#5. What are some significant moments/events in your life that connect to disability?
This is a toughie mainly because there are so many to choose from. I haven't exactly lived a normal, humdrum life. I am, by no choice of my own, an adrenaline junkie. Well, that's not entirely true...maybe in the beginning. I choose to make a difference in whatever I'm involved in. I'll be the spear head instead of the shaft. That's my choice.
I read about an artist who was a quadriplegic. Of course I'm talking about Joni Eareckson, now Eareckson Tada, and was inspired that even with her disability she became an artist.
Then there was Jill Kinmont, the Olympic skier, who became a
teacher despite her being paralyzed.
Who was I, a "normal" teenage with some unchangeable "disabilities." Nothing like these women faced and I could achieve my dreams also. I, like them, set out to make my own mark on life. Anything was possible with determination became my life defining, guiding star of focus.
As a teenager, I was named Junior Ambassador for the American Lung Association for Georgia. Yeah, I started early as an advocate for the underdogs in this world. Not to mention my own lung incapacitates. Who would have dreamed that later in life, I would be married to a man dying of COPD? Ironic, huh?
Later in life, I became a JRA spokesperson for the Arthritis Foundation because I had a daughter with Juvenile Rheumatoid Arthritis. Another underdog situation, I was hopping mad because there was not enough public awareness or support for these kids and their families.
I wrote article after article about it leading to my first book publication. So in the beginning, my writing career was a fluke that I came to love all because of being an advocate fighting for recognition for the underdog.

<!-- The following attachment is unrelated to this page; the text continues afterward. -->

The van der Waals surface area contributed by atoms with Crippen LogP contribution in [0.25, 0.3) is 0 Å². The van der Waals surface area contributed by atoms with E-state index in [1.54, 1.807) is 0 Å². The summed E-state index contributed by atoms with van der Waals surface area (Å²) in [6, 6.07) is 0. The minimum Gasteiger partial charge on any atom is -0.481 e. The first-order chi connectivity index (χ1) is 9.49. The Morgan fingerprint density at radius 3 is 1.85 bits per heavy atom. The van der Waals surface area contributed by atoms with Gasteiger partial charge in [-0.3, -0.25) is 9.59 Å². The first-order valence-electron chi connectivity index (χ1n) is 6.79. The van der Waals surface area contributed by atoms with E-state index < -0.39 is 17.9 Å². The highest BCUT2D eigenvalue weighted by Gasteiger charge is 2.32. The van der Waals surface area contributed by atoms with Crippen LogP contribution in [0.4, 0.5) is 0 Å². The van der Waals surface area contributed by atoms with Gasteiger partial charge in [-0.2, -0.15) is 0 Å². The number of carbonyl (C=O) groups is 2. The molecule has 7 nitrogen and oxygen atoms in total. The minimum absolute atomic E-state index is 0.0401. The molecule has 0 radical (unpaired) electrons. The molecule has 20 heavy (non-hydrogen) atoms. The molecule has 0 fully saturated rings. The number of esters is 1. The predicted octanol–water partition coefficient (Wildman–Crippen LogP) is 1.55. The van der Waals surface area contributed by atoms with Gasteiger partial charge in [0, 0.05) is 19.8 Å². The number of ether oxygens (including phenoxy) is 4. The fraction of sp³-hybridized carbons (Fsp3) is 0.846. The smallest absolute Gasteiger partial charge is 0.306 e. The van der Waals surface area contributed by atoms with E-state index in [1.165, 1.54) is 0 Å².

Self serving? Yes, but I took it to the ultimate levels. I didn't just sit back and take it. It taught me to be proactive no matter what came in the future. That leads me to today as a stroke survivor. I write this blog which is republished through various entities worldwide. From just the emails, I've counted ten countries so far. That's just that I know about. But by going into the analytics side of this blog, it's more like 50.
|Credit My new T-shirt|
It's encouraging to know "I'm not he only one." That's why I talk about everything on this blog regarding my stroke. Nothing is taboo. I also don't blow smoke up your wazoo, but tells it like I see it.
Life with disabilities is no picnic. But take comfort in the fact, there's always someone worse off than you. I always say things can be worse. Just look around you. While there is life-there is hope that it will get better.
About my new T-shirt...Yes, I won. Yes, I'm paralyzed, but I'm a winner. Yes, I talk funny, but I'm a winner. Yes, I'm jobless minister, but I'm a winner. Huh? How do you figure? I see y'all scratching your heads out there and the steam coming out of your ears as you work those brain cells too hard.
I won because I'm alive to tell the story. Yes, it might take a week to write one blog, but I do it. I might have no or limited use of one side of my body, but it could be worse. I could be like Joni Eareckson Tada, with no use of both arms and legs, but look at what she has achieved! The aphasia limits me in speaking, but I still can make my point by typing and speaking. Some stroke survivors are just learning to vocalize after ten years post stroke. I'm still a minister although I'm not in the pulpit again yet. My congregation is you. The down trodden looking for hope. Hope is the one thing I can still believe in and instill in others. Where there is will and hope, nothing is impossible.